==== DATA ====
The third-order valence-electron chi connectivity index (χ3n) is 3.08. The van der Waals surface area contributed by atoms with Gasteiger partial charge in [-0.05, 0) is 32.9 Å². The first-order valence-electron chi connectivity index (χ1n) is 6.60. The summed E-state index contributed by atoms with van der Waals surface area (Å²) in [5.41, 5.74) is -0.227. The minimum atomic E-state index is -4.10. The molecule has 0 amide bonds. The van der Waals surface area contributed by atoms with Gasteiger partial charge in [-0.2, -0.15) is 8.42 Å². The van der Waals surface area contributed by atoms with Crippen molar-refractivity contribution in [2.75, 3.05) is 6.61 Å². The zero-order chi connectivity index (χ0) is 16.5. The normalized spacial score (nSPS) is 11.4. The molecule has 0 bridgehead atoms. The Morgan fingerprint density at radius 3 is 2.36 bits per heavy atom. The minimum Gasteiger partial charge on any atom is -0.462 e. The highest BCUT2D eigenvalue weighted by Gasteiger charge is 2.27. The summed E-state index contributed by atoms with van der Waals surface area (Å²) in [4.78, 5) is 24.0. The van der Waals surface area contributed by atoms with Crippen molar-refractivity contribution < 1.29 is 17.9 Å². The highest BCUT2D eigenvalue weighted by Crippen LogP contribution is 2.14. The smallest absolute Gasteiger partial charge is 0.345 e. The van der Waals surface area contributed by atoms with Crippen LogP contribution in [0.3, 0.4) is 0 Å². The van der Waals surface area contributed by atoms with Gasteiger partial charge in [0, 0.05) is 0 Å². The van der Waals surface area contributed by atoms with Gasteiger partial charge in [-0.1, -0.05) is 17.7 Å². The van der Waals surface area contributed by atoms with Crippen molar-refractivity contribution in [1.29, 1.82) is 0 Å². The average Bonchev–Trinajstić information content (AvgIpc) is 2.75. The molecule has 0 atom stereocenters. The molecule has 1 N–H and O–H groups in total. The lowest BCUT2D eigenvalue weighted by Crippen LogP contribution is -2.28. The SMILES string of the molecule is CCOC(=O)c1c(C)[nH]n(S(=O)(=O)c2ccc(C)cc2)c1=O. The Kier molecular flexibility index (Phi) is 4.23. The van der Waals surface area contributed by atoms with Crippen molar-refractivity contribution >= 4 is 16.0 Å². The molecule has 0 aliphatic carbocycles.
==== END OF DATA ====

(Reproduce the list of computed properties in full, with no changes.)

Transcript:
The third-order valence-electron chi connectivity index (χ3n) is 3.08. The van der Waals surface area contributed by atoms with Gasteiger partial charge in [-0.05, 0) is 32.9 Å². The first-order valence-electron chi connectivity index (χ1n) is 6.60. The summed E-state index contributed by atoms with van der Waals surface area (Å²) in [5.41, 5.74) is -0.227. The minimum atomic E-state index is -4.10. The molecule has 0 amide bonds. The van der Waals surface area contributed by atoms with Gasteiger partial charge in [-0.2, -0.15) is 8.42 Å². The van der Waals surface area contributed by atoms with Crippen molar-refractivity contribution in [2.75, 3.05) is 6.61 Å². The zero-order chi connectivity index (χ0) is 16.5. The normalized spacial score (nSPS) is 11.4. The molecule has 0 bridgehead atoms. The Morgan fingerprint density at radius 3 is 2.36 bits per heavy atom. The minimum Gasteiger partial charge on any atom is -0.462 e. The highest BCUT2D eigenvalue weighted by Gasteiger charge is 2.27. The summed E-state index contributed by atoms with van der Waals surface area (Å²) in [4.78, 5) is 24.0. The van der Waals surface area contributed by atoms with Crippen molar-refractivity contribution < 1.29 is 17.9 Å². The highest BCUT2D eigenvalue weighted by Crippen LogP contribution is 2.14. The smallest absolute Gasteiger partial charge is 0.345 e. The van der Waals surface area contributed by atoms with Crippen LogP contribution in [0.3, 0.4) is 0 Å². The van der Waals surface area contributed by atoms with Gasteiger partial charge in [0, 0.05) is 0 Å². The van der Waals surface area contributed by atoms with Gasteiger partial charge in [-0.1, -0.05) is 17.7 Å². The van der Waals surface area contributed by atoms with Crippen molar-refractivity contribution in [1.29, 1.82) is 0 Å². The average Bonchev–Trinajstić information content (AvgIpc) is 2.75. The molecule has 0 atom stereocenters. The molecule has 1 N–H and O–H groups in total. The lowest BCUT2D eigenvalue weighted by Crippen LogP contribution is -2.28. The SMILES string of the molecule is CCOC(=O)c1c(C)[nH]n(S(=O)(=O)c2ccc(C)cc2)c1=O. The Kier molecular flexibility index (Phi) is 4.23. The van der Waals surface area contributed by atoms with Crippen molar-refractivity contribution >= 4 is 16.0 Å². The molecule has 0 aliphatic carbocycles.